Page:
I do love the nice fit around the shoulders in this pattern. The darts at the top of the raglan sleeves certainly contribute to this.

The centre back seam was eliminated so I didn't have to match the print. Instead of hemming the sleeves, I added black bands to match the black trim on the pockets and the black neckline binding. I think this ties everything in together nicely.

Sorry for the blurry side shot, but this is the only photo we got of the side view. Our photo shoot in the front yard was interrupted by our neighbours calling out. It's always awkward taking blog photos when other people are watching. The design on the fabric seemed to be a little distorted, although I centred the black motifs directly down the centre front and centre back, they didn't run exactly straight horizontally.  

This made pattern matching the pockets very difficult, but I am happy with the final result.

The 4cm hem was cover stitched. I used a very helpful tip from Emma who blogs at Earnest Flagg. She suggested I use the seam guide that came with my Bernina 350PE to set the distance from the edge that I needed to position the cover stitching. This worked a treat. Thanks so much Emma for sharing that tip.

This is how I wore the dress to work, dressed up with a bright scarf. I can see this one working with tights and boots for winter too. I had a request on my last post, from DarlaB to share how I do my neckline knit bindings. I know a lot of you already know how to do this, or have your own preferred way. As I used this technique during the construction of my Mary Shift Dress and remembered to take photos I thought I would share them here.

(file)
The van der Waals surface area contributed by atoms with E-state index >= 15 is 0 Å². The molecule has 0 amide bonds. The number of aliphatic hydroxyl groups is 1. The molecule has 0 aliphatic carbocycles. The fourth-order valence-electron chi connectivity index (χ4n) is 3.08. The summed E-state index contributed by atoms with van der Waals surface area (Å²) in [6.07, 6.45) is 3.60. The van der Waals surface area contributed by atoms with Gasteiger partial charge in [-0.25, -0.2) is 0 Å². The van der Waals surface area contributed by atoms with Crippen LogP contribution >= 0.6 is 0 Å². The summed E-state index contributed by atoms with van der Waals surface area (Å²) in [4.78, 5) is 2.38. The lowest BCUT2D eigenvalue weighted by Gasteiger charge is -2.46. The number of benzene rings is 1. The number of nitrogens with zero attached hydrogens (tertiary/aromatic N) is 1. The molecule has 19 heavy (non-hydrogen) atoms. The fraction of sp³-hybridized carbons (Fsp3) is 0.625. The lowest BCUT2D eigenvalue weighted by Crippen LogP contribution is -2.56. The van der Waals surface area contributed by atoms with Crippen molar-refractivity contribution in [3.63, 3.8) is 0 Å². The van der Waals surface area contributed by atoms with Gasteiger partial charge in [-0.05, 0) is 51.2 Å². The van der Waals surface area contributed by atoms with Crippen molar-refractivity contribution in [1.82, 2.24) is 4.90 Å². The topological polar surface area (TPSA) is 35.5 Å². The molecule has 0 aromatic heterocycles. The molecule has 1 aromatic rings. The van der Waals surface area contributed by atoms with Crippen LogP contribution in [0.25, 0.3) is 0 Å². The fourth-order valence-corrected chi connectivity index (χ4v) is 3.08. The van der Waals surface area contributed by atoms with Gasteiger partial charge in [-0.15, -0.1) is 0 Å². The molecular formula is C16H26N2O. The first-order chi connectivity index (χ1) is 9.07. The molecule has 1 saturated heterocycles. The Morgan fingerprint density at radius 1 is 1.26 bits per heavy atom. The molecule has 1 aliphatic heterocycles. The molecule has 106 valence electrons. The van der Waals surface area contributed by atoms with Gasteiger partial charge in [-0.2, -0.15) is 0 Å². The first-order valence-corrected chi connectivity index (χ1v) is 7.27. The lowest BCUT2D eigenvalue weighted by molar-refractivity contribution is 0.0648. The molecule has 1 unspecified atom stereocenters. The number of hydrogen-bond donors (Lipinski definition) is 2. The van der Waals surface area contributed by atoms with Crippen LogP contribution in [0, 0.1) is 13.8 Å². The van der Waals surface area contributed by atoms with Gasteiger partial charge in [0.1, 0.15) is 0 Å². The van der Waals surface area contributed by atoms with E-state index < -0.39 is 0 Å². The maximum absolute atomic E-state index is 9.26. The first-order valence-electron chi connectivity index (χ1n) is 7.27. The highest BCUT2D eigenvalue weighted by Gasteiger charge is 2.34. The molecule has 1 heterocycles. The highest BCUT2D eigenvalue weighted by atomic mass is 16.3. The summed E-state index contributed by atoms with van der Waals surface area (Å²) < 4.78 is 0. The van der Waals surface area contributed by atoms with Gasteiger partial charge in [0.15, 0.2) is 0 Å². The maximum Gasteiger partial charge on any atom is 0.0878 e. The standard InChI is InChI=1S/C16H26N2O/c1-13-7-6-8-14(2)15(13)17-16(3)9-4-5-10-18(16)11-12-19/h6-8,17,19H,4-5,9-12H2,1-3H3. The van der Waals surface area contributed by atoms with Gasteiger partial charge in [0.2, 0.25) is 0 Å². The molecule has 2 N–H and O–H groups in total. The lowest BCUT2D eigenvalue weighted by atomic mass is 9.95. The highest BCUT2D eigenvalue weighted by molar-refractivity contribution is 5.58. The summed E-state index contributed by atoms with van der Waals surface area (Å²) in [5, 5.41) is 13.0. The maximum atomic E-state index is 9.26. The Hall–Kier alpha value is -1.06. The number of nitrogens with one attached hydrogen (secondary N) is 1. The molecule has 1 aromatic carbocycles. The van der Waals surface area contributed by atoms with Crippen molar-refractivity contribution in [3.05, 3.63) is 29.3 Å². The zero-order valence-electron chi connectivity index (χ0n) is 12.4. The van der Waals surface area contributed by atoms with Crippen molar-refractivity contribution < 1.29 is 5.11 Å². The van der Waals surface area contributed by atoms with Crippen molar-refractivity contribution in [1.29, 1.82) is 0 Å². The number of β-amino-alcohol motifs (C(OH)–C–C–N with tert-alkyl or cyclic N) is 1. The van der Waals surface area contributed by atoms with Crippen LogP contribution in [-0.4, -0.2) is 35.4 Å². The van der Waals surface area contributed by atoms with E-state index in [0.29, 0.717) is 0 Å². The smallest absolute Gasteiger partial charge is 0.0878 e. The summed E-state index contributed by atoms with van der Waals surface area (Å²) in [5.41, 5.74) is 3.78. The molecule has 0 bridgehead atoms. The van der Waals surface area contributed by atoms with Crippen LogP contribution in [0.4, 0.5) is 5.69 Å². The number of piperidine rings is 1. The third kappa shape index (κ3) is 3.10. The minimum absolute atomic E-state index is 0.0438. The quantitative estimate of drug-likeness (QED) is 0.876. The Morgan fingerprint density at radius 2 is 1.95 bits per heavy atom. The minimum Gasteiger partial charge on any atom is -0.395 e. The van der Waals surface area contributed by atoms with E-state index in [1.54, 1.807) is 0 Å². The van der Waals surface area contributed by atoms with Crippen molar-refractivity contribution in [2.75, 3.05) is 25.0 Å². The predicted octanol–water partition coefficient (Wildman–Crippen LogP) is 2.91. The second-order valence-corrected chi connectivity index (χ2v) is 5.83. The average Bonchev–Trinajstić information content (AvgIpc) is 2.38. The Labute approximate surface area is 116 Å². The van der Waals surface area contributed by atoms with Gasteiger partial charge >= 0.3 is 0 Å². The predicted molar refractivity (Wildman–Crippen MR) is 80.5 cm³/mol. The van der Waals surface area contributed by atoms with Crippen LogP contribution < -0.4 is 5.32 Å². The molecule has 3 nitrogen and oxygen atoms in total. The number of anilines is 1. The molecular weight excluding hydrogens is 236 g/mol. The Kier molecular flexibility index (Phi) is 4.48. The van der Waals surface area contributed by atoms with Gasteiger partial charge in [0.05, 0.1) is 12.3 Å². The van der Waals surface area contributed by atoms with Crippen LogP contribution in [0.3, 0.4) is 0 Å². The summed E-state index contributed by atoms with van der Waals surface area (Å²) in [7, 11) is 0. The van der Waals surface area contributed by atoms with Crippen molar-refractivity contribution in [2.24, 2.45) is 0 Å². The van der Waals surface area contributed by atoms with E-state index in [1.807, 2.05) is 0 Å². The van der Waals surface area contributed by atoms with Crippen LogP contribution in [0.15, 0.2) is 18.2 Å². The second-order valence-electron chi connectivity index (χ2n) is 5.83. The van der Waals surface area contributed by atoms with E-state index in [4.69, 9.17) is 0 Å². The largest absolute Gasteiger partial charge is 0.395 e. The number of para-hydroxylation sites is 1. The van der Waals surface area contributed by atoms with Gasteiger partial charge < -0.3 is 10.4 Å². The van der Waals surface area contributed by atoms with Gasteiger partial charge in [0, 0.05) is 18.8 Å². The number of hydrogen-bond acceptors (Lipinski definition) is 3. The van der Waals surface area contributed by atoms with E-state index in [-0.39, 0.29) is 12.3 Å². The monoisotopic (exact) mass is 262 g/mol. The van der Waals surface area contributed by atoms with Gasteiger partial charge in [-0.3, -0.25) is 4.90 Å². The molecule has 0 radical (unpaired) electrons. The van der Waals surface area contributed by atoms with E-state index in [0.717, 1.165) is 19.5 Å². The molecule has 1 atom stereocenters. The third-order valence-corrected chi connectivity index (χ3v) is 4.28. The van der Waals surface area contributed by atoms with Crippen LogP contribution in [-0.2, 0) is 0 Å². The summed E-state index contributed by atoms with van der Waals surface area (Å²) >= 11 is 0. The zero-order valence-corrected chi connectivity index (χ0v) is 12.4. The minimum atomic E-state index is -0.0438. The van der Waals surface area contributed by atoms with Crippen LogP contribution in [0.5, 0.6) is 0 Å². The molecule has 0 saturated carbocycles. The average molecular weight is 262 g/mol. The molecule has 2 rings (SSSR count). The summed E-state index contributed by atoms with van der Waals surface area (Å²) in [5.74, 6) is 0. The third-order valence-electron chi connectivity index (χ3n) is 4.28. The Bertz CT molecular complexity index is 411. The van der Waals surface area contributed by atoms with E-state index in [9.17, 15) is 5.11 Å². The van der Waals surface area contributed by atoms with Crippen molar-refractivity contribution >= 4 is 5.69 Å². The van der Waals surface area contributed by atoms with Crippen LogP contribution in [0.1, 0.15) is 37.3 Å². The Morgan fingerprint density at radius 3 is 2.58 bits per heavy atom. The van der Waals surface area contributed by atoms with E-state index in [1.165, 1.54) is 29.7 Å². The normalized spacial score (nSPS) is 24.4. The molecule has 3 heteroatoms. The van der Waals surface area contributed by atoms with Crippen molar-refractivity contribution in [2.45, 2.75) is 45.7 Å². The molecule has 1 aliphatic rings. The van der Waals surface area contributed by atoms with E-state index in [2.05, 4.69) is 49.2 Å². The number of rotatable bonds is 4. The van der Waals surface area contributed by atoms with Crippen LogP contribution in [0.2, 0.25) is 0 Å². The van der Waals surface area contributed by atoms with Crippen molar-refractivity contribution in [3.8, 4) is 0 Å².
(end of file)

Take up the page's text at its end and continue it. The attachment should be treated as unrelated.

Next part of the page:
Step 1:
Leaving one shoulder seam open (or in this case one back raglan seam) sew a line of stitching around the neckline at the position of where you want your finished neckline edge to sit. Then carefully trim fabric as close to the stitching as possible. The stitching line simply serves as a guide line for trimming the fabric.

Step 2:
Cut a strip along the stretchiest grain of your fabric for the binding. Calculate the width required by adding 2x binding depth + 2x seam allowance and maybe a smidge extra to allow for turn of cloth. Make the length a little more than the neckline edge. The excess length can be trimmed off. Press in half lengthwise. Stitch one long edge of the binding to the neckline, right sides facing each other using your desired seam allowance. Apply a slight tension to the binding when need to stretch it.

Step 3:
Flip binding over the raw neckline edge. The crease in the binding will be the finished edge of the neckline.

Step 4:
Press seam allowances towards the binding.

Step 5:
Pin the binding so that the creased edge sits at the finished neckline edge and the binding overlaps the stitching line on the back. Stitch in the ditch from the right side to secure the back of the binding.

Step 6:
Carefully trim off the excess binding close to the stitching line. It is fine to leave this edge raw in a knit that does not unravel. This creates a nice neat and not too bulky binding.

Step 7: